A Few Answers To Historical Questions You Always Wondered About

July 18, 2017 | 1 Comment » | Topics: Answers, Interesting |

On D-day, why didn’t the Allies just bomb the beach from the sea with ships before storming with people?

 If you haven’t read D-Day, by Stephen E Ambrose, I’d really recommend it if you’re interested. All quotations are from Chapter 14 of the book.

They bombarded the crap out of the beaches. Several veteran soldiers have said the opening naval barrage on D day was one of the loudest things they had ever heard. One of the Allied airborne troopers tells it this way. “The Barrage coming in was quite terrific. You could feel the whole ground shaking toward the coast. Soon they lifted the barrage farther inland. They sounded so big, and being poor bloody infantry, we had never been under naval fire before and these damn great shells came sailing over, such a size that you automatically ducked, even in the pillbox, as one went over, and my radio operator was standing next to me, very perturbed about his, and finally he said, ‘blimey, sir, they’re firing jeeps’”

A total of 68 destroyers participated in the bombardment of the 5 beaches. Ambrose summarizes the reason why the success didn’t work in the following way. “In short, a tremendous tonnage of shells hit the beaches and batteries. The results, for the most part, were terribly disappointing. As anyone who has visited the normandy beaches will attest, this was not because of inaccurate fire, but rather the result of German skill in fortification building… They [the batteries] took many direct hits, dozens in some cases, but even the 14-inch shells failed to penetrate. The shells made pock marks, the knocked away some concrete, they exposed the steel reinforcing rods, but they did not penetrate.” However “Many of the German gunners inside were rendered deaf or knocked out by concussion” from being inside a concrete bunker.


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A Few Answers To Questions You Always Wondered About

July 12, 2017 | 1 Comment » | Topics: Answers, Interesting |

What’s it like to have Schizophrenia?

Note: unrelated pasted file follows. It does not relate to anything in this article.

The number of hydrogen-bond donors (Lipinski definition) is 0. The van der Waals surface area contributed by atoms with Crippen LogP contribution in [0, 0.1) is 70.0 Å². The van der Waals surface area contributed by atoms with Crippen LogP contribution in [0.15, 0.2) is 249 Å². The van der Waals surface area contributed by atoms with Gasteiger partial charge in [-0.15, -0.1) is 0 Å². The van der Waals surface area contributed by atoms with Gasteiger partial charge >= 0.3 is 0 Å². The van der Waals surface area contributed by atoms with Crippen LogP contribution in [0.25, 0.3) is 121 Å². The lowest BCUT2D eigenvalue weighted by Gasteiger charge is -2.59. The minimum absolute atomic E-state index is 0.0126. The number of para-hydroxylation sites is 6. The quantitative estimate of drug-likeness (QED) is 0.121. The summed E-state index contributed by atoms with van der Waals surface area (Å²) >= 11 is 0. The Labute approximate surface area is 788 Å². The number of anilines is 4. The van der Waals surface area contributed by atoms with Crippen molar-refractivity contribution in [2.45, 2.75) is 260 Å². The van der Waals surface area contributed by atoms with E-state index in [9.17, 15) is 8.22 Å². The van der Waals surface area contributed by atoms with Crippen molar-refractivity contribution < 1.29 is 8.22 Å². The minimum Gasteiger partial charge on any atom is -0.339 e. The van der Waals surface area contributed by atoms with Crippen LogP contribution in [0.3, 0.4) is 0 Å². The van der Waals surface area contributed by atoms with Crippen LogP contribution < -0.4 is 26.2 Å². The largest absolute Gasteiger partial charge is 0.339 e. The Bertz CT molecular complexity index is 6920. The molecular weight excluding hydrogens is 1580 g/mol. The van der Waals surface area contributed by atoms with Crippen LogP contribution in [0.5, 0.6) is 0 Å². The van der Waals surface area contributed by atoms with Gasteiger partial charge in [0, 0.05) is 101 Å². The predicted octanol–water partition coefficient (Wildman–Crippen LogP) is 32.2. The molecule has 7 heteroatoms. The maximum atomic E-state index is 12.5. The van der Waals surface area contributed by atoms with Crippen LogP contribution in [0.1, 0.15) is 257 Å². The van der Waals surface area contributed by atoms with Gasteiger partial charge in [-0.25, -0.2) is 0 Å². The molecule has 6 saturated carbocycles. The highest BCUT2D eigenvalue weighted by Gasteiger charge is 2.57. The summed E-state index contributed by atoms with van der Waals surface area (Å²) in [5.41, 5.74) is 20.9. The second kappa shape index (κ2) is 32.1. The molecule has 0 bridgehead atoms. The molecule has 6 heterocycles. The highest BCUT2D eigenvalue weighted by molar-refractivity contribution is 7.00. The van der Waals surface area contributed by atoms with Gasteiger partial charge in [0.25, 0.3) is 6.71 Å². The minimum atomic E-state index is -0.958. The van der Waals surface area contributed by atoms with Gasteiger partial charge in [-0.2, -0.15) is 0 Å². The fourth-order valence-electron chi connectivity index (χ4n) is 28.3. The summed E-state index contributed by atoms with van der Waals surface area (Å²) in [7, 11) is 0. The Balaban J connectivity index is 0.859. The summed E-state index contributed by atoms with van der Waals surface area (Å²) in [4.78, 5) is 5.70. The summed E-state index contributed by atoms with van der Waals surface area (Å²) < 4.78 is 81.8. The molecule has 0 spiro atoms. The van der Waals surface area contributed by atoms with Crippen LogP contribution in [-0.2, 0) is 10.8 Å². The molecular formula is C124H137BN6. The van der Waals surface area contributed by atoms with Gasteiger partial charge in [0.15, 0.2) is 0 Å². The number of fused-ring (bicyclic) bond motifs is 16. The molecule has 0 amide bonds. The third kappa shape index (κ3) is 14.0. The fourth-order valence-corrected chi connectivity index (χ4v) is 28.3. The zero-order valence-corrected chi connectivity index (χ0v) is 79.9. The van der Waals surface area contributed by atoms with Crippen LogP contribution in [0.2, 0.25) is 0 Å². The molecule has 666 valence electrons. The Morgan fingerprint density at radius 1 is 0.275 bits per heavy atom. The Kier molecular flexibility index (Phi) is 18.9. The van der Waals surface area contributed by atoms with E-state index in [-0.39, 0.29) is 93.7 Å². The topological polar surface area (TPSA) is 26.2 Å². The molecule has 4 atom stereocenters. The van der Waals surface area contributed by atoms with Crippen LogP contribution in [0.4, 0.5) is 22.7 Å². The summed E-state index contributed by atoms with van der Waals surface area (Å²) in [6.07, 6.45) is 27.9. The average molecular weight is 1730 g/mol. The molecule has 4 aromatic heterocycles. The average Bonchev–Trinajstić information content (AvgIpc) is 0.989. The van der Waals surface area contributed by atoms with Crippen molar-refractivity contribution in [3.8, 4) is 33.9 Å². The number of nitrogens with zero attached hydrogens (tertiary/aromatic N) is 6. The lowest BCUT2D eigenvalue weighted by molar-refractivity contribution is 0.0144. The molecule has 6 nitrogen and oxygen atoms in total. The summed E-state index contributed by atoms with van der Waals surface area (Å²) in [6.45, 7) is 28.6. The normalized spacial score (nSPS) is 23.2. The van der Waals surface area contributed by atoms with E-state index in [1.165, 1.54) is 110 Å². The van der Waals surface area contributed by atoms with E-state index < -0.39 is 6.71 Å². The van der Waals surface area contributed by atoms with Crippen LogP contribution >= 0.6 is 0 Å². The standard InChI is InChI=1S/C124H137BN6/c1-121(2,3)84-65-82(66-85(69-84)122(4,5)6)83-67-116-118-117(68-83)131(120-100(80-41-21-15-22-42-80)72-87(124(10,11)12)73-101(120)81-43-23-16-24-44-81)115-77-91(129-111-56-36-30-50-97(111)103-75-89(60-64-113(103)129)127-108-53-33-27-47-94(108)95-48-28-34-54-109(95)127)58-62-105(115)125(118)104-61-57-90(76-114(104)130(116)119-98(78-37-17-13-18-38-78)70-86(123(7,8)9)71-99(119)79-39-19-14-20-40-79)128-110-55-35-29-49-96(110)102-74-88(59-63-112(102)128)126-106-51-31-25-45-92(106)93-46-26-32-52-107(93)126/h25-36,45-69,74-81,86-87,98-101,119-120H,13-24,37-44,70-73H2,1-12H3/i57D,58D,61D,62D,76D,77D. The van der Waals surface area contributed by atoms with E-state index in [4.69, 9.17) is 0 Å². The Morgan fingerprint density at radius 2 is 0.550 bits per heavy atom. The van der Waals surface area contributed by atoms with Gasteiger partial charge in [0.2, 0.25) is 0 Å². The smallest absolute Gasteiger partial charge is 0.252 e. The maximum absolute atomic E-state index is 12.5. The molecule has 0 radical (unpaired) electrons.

Let me run you through a day in the life of my personal brand of schizophrenia:

7:00 am: Wake up and lay in bed for awhile. Although I live alone, I hear footsteps throughout my apartment. I start wondering whether someone broke in during the night, so I get up to check the lock. Not only is the dead bolt still latched, but the chain is also still in tact; however, the footsteps are still in the kitchen, and I have to check the door and whole apartment at least three more times be sure I’m alone.

7:30 am: I’m taking a nice hot bath, but, as the water is running, I hear a conversation happening just outside the door. I know no one is there because I’ve checked the door, but I can’t help but hear a few people debating about the use of leather vs. cloth seats in cars. I dip my head under the water and try to ignore what’s not there.

8:00 am: Is there something crawling on my leg? When I look down to inspect, there’s nothing. This will happen at least once every half hour throughout the day, so I won’t continue mentioning it.

9:00 am: I’m eating breakfast, and I taste metal when I’m eating my toast, so much so that I can’t finish my food.


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A Few Answers To Questions You Always Wondered About

July 5, 2017 | 8 Comments » | Topics: Answers, Interesting |

How is World War II taught in German Schools?

When you grow up here and you are still rather young, you get the sense that you (as in Germans) fucked up in the past and its a lingering feeling but you are too young to understand or make sense of it.

As in you might wave to someone with your right arm and hold it up to long and someone scolds you for it or a parent quickly tells you to lower your arm and they try to tell you why.

In short Every german Student has at least 5+ years of history that is either directly or indirectly about WW2 and it’s effects on the world we live in today.

I can only speak of my personal experience which to make this easier to understand was 4 years in the Grundschule, followed by 6 years on the Realschule and topped of by 2 years on the FOS. (currently studying but there is no real impact)

Of these 12 Years i had History lessons starting at 6th grade officially. Something you quickly learn is that the education system at least where i was, had a very heavy focus on WW2 and the DDR (google Berlin Wall if in doubt).



A Few Answers To Questions You Always Wondered About

June 28, 2017 | 6 Comments » | Topics: Answers, Interesting |

What is life like on Death Row?

Nothing in your previous life prepares you for living on death row. You’re like a head of cabbage in a garden: planted, forced to lead a static existence, every day exactly like the last and the next. Unlike the cabbage, though, your life is without purpose. You are a cipher merely holding a place, awaiting your turn in the execution chamber. Until that day comes, perpetual misery is your condition in life, and your reward for surviving today is that you get to suffer tomorrow as well.